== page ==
ice box, fridge, refrigerator, blinky

Wilson Gray hwgray at GMAIL.COM
Mon Apr 29 05:15:04 UTC 2013

On Sun, Apr 28, 2013 at 12:15 AM, David K. Barnhart <dbarnhart at
> wrote:

> My mom and dad both used _icebox_ (later _fridge_).  I still catch myself
> saying _icebox_ from time to time, though Mom and Dad used it to the end.
> They were born in 1908 and 1900 respectively.  I was born in 1941 in the
> Midwest.  Dad was from Missouri/Kansas and Mom from Wisconsin.  They had a
> house in Westchester (North of NYC)-- in the wall of the kitchen pantry was
> a small door for depositing ice for the icebox.  We received milk on the
> back stoop into the early '60's, sometimes in the summer with a chunk of
> ice
> to keep th

Sounds very familiar, though "Frigidaire" was used, despite the fact that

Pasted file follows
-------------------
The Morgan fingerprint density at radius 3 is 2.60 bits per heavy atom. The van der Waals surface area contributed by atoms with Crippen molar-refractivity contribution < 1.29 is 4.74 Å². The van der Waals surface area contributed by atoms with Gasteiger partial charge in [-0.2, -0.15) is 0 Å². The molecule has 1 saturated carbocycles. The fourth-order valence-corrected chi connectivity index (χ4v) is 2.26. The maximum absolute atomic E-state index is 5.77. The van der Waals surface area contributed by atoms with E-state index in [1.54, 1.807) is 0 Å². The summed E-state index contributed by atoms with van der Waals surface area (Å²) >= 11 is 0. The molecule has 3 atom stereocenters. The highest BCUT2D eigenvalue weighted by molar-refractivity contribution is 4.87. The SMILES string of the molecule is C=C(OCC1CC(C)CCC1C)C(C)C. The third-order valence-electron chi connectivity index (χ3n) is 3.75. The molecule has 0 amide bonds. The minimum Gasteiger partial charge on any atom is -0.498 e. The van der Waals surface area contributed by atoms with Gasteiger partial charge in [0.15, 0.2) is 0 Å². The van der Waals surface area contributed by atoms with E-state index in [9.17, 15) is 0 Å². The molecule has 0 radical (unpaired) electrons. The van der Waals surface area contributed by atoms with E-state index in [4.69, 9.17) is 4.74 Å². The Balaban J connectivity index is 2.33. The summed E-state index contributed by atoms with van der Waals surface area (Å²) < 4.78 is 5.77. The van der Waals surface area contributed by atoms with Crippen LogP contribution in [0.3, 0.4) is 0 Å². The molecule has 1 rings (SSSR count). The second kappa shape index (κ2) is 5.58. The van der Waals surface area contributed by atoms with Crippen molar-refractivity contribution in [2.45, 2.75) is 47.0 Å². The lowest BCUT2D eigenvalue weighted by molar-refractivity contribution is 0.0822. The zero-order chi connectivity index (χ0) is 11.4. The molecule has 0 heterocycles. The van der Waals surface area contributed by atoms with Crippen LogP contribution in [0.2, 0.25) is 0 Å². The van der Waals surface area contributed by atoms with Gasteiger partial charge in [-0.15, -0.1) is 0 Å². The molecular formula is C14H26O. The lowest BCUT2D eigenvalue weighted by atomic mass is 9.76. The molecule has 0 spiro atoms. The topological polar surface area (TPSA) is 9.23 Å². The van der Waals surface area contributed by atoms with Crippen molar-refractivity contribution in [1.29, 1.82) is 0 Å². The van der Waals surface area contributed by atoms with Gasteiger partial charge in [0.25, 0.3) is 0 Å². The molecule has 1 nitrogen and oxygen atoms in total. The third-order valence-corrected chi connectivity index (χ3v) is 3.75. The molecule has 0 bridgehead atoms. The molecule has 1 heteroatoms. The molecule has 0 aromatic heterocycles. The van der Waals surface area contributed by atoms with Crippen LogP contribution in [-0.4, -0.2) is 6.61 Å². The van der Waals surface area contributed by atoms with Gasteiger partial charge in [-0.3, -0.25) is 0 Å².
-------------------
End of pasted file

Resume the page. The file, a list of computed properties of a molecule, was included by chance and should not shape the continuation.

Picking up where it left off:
my grandparents' "icebox" - in free alternation with "Frigidaire" - was a
GE refrigerator. This was in Marshall. When we first moved to Saint Louis,
we had a real Coolerator icebox with a card that you put into the window to
let the iceman know how much ice to deliver, until we got a Servel fridge.
Milk was delivered around six in the morning by milkmen using horse-drawn
trucks. The horses were shod with rubber horseshoes, so as not to disturb
people's sleep. And the horse knew the route. The milkman grabbed a case of
milk and the horse walked down to the next relevant house. When the milkmen
had finished delivering that case, he had merely io walk to the curb, where
the horse was waiting with the truck, to get the next case, instead of
going back up the street to the point at which he had begun his deliveries.
All say, "How hard it is that we have to die!"---a strange complaint to
come from the mouths of people who have had to live.
-Mark Twain

The American Dialect Society -

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